Red Hook Business Alliance BK Reed St Conover St Van Brunt St 0.08 12p-8p Fri, Sat, Sun Only
Connectemos MN Audubon Ave 183rd St 193rd St 0.59
Flatiron Partnership MN 29th St Broadway Madison Ave 0.19
Thai Community USA QN 37th Ave 75th St 80th St 0.24 10a-4p Sunday Only
LES Enfants de Boheme MN Jefferson St E Broadway Madison St 0.09 10a-9p Th,F,S,Sun
Marcus Meets Malcolm MN 120th St Lenox Ave Mt Morris Park W 0.08
Total 3.15

Local Precinct
Neighborhood Boro Street From To Mileage
Brownsville BK Blake Ave Rockaway Ave Powell St 0.34
Brownsville BK Livonia Ave Mother Gaston Blvd Powell St 0.15
Bushwick BK Humboldt St Moore St Flushing Ave 0.19
BK Moore St Humboldt St Bushwick Ave 0.11
Harlem MN 129th St Adam Clayton Powell Blvd Frederick Douglass Blvd 0.15
Claremont BX Washington Ave 171st St 169th St 0.34
Castle Hill BX Randall Ave Olmstead Ave Havemeyer Ave 0.62
Morris Heights BX Nelson Ave Featherbed Ln Macombs Rd 0.25
East Bronx BX Holland Ave Boston Rd S Oak Dr 0.61
Longwood BX Louis Nine Blvd Intervale Ave Southern Blvd 0.13
Kingsbridge BX Tibbett Ave 238th St 232nd St 0.37
Morrisiana BX Trinity Ave E 166 St E 161 St 0.37
Crotona BX Crotona Pkwy Bronx Park S 180th St 0.14
Laconia BX Yates Ave Burke Ave Adee Ave 0.11
Concourse BX McClellan St River Ave Cromwell Ave 0.16
Cromwell Ave McClellan St Jerome Ave
Sheepshead Bay BK Bragg St Ave V Ave Y 0.46
Midwood BK Ave K 15th 17th 0.10
Crown Heights BK Schenectady Ave Eastern Pkwy Empire Blvd 0.33
East New York BK Stanley Ave Vermont Ave Van Siclen Ave 0.40
Stanley Ave Scheneck Ave Ashford St
New Lots BK Blake Ave Miller St Hindsdale St 0.50
Prospect Heights BK Carlton Ave Dean St Bergen St 0.05
Woodside QN 60th St Queens Blvd 43rd Ave 0.07
Chelsea MN 25th St 8th Ave 9th Ave 0.17
Hell’s Kitchen MN 44th St 9th Ave 10th Ave 0.16
Ozone Park QN 77th Street Atlantic Ave 101st St 0.29
Far Rockaway QN Rockaway Fwy Ocean Crest Blvd Regina Ave 0.27
Boerum Hill BK Pacific St Smith St Nevins St 0.38
Boerum Hill BK Wyckoff St Nevins St 3rd Ave 0.11
Brooklyn Heights BK Montague St Hicks St Pierrepont Pl 0.08
Ridgewood QN Onderdonk Ave Starr St DeKalb Ave 0.20
Stapleton SI Water St Bay St Front St 0.08
Stapleton SI Canal St Bay St Front St 0.07
Jamaica Hills QN 165th St Chapin Pkwy 85th Ave 0.09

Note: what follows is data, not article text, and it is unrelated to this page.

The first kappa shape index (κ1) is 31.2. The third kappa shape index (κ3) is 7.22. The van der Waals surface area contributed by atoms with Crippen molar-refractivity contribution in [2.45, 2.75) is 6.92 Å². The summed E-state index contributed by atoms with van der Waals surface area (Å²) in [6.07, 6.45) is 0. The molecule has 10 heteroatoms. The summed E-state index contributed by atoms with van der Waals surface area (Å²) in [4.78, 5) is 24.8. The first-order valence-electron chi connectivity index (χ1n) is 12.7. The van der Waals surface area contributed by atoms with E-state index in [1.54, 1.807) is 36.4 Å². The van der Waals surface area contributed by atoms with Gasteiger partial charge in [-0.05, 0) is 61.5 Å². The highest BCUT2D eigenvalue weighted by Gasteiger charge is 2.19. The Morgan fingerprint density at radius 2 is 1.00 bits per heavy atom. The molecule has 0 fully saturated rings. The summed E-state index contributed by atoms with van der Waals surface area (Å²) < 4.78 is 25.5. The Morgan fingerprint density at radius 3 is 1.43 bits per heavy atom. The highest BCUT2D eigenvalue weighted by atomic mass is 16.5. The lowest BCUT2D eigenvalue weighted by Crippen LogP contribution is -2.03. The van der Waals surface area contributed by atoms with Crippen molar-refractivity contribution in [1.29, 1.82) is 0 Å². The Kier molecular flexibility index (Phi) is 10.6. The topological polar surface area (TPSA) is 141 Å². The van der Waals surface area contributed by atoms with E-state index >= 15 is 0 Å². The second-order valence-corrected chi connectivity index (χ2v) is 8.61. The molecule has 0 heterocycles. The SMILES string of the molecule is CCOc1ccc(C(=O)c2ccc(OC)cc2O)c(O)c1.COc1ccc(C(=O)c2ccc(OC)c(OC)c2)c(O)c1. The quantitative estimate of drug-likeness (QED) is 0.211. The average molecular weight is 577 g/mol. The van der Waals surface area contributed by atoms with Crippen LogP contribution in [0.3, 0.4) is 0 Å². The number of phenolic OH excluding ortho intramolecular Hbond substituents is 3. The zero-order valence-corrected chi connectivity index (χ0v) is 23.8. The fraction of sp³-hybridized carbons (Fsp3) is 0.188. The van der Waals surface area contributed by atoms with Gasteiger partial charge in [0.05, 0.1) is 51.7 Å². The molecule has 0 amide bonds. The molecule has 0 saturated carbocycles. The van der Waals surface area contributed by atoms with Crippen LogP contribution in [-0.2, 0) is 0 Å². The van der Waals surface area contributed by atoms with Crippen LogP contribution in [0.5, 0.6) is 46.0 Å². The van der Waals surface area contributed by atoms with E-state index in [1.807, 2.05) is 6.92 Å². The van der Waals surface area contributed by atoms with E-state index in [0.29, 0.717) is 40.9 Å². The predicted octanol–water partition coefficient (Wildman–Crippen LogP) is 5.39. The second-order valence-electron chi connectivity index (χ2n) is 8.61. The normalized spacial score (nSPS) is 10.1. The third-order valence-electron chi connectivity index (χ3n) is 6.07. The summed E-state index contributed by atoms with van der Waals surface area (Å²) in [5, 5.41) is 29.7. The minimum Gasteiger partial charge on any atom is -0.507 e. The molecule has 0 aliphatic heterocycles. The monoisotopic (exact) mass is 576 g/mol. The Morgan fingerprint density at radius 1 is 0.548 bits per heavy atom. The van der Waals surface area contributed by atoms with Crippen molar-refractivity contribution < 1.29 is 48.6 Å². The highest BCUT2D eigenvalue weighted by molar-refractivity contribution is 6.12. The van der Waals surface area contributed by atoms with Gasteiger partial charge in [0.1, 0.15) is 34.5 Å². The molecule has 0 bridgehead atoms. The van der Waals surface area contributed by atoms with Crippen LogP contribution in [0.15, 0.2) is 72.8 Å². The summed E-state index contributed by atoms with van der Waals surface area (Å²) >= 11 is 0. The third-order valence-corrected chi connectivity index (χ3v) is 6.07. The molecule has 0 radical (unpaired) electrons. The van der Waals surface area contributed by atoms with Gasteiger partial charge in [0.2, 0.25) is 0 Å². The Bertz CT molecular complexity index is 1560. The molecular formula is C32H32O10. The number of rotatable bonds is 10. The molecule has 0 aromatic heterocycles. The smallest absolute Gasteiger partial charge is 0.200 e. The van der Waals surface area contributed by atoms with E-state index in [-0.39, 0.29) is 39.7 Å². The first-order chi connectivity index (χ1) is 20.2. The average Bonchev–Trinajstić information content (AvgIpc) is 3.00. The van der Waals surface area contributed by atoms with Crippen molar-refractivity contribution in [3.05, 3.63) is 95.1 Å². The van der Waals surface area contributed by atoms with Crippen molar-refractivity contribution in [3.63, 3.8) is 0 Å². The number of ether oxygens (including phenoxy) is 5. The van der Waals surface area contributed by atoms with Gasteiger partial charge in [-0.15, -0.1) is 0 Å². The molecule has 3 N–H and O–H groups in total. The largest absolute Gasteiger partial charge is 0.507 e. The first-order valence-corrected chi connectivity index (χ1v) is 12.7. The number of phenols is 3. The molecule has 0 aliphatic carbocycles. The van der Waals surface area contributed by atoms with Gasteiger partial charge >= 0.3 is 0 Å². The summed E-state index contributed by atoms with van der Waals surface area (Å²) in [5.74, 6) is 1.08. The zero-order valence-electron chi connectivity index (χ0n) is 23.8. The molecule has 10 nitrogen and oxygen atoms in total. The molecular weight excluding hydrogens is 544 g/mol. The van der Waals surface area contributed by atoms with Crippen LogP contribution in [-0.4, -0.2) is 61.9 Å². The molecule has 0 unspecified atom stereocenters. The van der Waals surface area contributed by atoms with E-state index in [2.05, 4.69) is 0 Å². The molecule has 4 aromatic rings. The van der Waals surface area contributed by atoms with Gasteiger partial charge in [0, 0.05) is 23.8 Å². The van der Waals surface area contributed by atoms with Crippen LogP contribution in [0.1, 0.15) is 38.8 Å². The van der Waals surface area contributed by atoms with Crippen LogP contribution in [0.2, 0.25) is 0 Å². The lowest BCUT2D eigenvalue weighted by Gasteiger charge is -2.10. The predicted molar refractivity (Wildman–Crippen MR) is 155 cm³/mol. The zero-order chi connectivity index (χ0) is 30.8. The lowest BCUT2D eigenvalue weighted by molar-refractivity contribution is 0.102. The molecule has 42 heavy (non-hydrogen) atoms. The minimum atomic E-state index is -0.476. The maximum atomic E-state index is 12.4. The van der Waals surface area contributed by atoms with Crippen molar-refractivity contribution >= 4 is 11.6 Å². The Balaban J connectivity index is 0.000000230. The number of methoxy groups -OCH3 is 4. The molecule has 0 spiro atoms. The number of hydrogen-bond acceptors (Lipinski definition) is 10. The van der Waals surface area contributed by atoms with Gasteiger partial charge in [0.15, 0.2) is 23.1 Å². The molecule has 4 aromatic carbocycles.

Sunset Park BK 21st St 3rd Ave 7th Ave 0.56
Bushwick BK Troutman St Irving Ave St. Nicholas Ave 0.24
Greenpoint BK Driggs Ave Monitor St Meeker Ave 0.16
Bed Stuy BK Fulton St Marcy Ave Brooklyn Ave 0.11
Bushwick BK Ellery St Broadway Beaver St 0.10
Total 9.02

Adjacent Park Roads
Park Boro Street From To Mileage
Red Hook Recreation Center BK Henry St Lorraine St Bay St 0.09
Commodore Barry Park BK N Elliott Pl Park Ave Flushing Ave 0.11
Crocheron Park QN 35th Ave Corbett Rd Dead End 0.28
Captain Rivera Playground BX Forest Ave 156th St Westchester Ave 0.05
Riverdale Playground BX 236th St Hudson Manor Terr Independence Ave 0.12
Ralph DeMarco Park QN Shore Blvd Ditmars Blvd 20th Ave 0.33
Ditmars Blvd 19th St Shore Blvd 0.12
Total 1.10

“The Open Streets Program has been a huge success for our residents in Jackson Heights, allowing neighbors of all ages to walk, bike, play or just sit outside for some fresh air with plenty of room to social distance and without worries of car traffic. We’re grateful to have this program expand so that more New Yorkers can enjoy being outside as our city re-opens,” said State Senator Jessica Ramos.

"Families for Safe Streets is grateful to the Department of Transportation for expanding the open streets program. Creating more space for people means increased safety and a less stressful environment. We look forward to working with DOT in implementing and further expanding this program, making us the city with the most open streets per square mile in the world,” said Rhondelle Booker, member of Families for Safe Streets and sister of Hermanda Booker, beloved special education teacher killed at age 29, on her way to school.